First and foremost Jesus was a Messiah, an apocalyptic Jew, a king to be -- like Caesar. As one Gospel tells us, a Man who "brought a sword, not to unite, but to divide brother with brother." His words reflect this battle and God's reign, and like the Apostle Paul, he saw the world as rushing toward this end.
Jesus, in light of this looming heavenly clash, warned that it was better for a woman not to be pregnant for in those "last days" she would have a more difficult time to escape the war and violence. He cautioned a man desiring to honor his father with a burial to "let the dead bury the dead."
As for his family -- his brothers James, John and the others -- they thought him a bit crazy. Jesus publicly ignored their blood relationship by claiming that "he had no family" and that his "brothers and sisters were only those who believed in him." Not exactly the nuclear ideal.
His views continued with his first Apostles in Jerusalem who formed a commune, giving away their riches to help the poor. Being "poor" also meant strict Temple devotion awaiting the Messiah's return. Marriage, procreation and the ongoing pleasures of life were not the focus.
After the religious zealot Paul had his Damascus experience, he too expanded on the apocalyptic program. He believed that God's count down had begun for that final day when men and women would not be concerned about marriage and children, or even sex, for the end was near.
In fact, in the case of his Letter to the Corinthians, Paul must restrain a group of people having unbridled sex, in light of the fact that the end was coming, even to the point of one man sleeping with his step-mother! Marriage was only a temporary remedy to prevent "end time" lust.
So, in light of these persistent facts, how has Christianity come to be understood as the harbinger of traditional family values? Why do political parties or religious groups, still invoke Jesus as leader of these traditional ideas, when He, Paul and the other apostles never embraced them?
To begin to understand, we must first crack open our monolithic ideas of the "canon" of Scripture, as "one" revelation, in "one" book, with "one" purpose. Catholic New Testament scholar Raymond Brown wrote, "we will never know all the details of how the twenty seven books were written, preserved, selected, and collected."
A canon of books that were fashioned with various political and theological agendas over the centuries, and with a cultural and geographical makeover from East to West witnessed in Paul's letters and beyond; in other words, a change from Judean cult to Roman religion.
By the second generation -- without the return of Christ -- a church had been born. Thanks to Paul's followers, like Timothy and Titus (Gentile converts) the church found its new home in the honor system embodied in the Roman Patriarchal family (paterfamilias) as expressed in their pastoral letters.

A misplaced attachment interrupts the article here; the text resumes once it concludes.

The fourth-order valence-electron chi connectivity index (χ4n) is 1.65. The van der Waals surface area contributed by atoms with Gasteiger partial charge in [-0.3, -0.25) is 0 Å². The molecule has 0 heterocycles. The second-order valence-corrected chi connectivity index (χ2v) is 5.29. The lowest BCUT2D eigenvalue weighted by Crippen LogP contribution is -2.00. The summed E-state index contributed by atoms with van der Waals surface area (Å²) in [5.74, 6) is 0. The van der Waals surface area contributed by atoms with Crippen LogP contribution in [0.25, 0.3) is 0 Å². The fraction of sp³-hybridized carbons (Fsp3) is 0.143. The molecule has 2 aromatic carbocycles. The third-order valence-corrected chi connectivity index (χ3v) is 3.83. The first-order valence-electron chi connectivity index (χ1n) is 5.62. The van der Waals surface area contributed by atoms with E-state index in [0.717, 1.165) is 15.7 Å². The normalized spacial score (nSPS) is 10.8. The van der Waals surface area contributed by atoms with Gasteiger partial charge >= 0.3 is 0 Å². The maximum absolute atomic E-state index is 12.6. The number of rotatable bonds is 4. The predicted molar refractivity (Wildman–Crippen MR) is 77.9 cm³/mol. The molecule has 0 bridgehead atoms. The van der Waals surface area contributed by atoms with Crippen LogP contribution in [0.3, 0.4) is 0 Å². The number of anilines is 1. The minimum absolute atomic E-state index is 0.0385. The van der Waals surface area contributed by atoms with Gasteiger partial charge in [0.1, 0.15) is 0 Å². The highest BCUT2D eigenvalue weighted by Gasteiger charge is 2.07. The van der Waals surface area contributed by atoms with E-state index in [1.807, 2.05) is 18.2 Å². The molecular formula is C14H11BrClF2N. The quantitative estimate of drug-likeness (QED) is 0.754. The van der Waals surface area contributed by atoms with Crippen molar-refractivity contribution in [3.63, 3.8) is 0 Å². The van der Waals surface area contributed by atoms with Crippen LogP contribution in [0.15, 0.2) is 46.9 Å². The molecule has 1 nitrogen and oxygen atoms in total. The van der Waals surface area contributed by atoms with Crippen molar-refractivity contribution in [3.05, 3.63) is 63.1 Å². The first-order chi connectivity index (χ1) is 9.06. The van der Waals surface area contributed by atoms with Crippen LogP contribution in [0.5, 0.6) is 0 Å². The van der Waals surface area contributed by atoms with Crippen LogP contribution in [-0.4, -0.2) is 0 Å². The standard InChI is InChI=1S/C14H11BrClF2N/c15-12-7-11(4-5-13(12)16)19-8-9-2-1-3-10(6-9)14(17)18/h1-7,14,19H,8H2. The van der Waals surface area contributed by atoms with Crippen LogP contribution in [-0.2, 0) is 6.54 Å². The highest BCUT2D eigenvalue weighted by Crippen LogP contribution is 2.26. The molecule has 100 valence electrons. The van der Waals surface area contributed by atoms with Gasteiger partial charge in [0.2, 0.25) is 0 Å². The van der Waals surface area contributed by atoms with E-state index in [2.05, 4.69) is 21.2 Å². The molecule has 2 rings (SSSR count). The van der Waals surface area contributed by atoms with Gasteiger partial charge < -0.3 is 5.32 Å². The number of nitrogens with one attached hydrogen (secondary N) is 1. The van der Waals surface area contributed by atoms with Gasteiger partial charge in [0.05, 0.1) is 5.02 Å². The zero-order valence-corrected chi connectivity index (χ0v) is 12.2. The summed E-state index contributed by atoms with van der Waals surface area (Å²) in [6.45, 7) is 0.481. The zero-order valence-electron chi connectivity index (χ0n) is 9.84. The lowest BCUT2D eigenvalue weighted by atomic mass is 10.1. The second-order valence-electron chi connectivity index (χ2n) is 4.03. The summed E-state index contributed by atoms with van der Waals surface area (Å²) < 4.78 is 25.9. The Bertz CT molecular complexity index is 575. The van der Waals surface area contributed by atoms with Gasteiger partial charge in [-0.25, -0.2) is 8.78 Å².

And though Jesus had fellowshipped with women and appeared to them at his resurrection, and Paul had used the homes of business and political women of his day, like Lydia and Phoebe, and worked with Prisca as partners, now elders, preachers and teachers had to be men.
God had forbidden women the same duties once the mission shifted from a cataclysmic redemption to a proper life through Roman civic order. Augustus, dating back to 31 B.C.E., won his rule with a mandate to reverse the moral decline of the past century, passing reforms directed at the restoration of "family values."
Professor of New Testament, David Balch, quoting ancient sources, writes, "Greco-Roman handbooks were written by doctors to advise on sexual intercourse and childbearing," "warning that an excess of sexual activity, produces physical and spiritual weaknesses."
Augustus made adultery a crime and forced Romans to marry and have a certain number of children, by establishing financial penalties for failure to do so. In short, the Latin authors were warning of the breakdown of the "traditional" "paterfamilias" in which the men held authority over their wife and children.
It is to this world that the failed Messianic movement was invited to move beyond its Jewish roots and become a recognized and functioning Gentile "religion." And it was largely through this new model that public and private (marital) roles were defined, as a new Christianity emerged.
Sudden, apocalyptic time lines were traded for 1,000-year eclesiastical reigns so that the Heavenly Kingdom could become the Kingdom on earth. For this purpose, the church needed sustainable doctrines that could encourage lasting institutions, including the family.
And with this paradigm shift and the subsequent growth of Christianity, there arose the need to secure Christian family legacy in infant baptism, marriage and the other sacraments, as did the mainstream Jewish family through circumcision and the law earlier.
As Theologian Hans Kung reminds us, "paradigm shifts in the religious sphere in particular do not normally take place suddenly," but "need a long time to mature before it establishes itself historically."
We can't say that Jesus or Paul had no interest or even love for traditional family values, but in their "believed" Messianic Age there was simply little to no focus on long-term cultural reform, as demonic forces peered through the Gates at the Temple from which Christ would soon reign.
Understanding the origins of these changes requires us to re-evaluate any ideas of a "one time" divine revelations that leave out the human improvisations and contingencies that recruit God to reinforce a distant or unrelated perspective.
After a 2,000-year-old effort by the church to meld this tumult of views into a one seamless narrative, shaped largely by the Canon, we can conclude that for billions of believers, Jesus (through his surrogate Paul) and Caesar have been a marriage "made in heaven."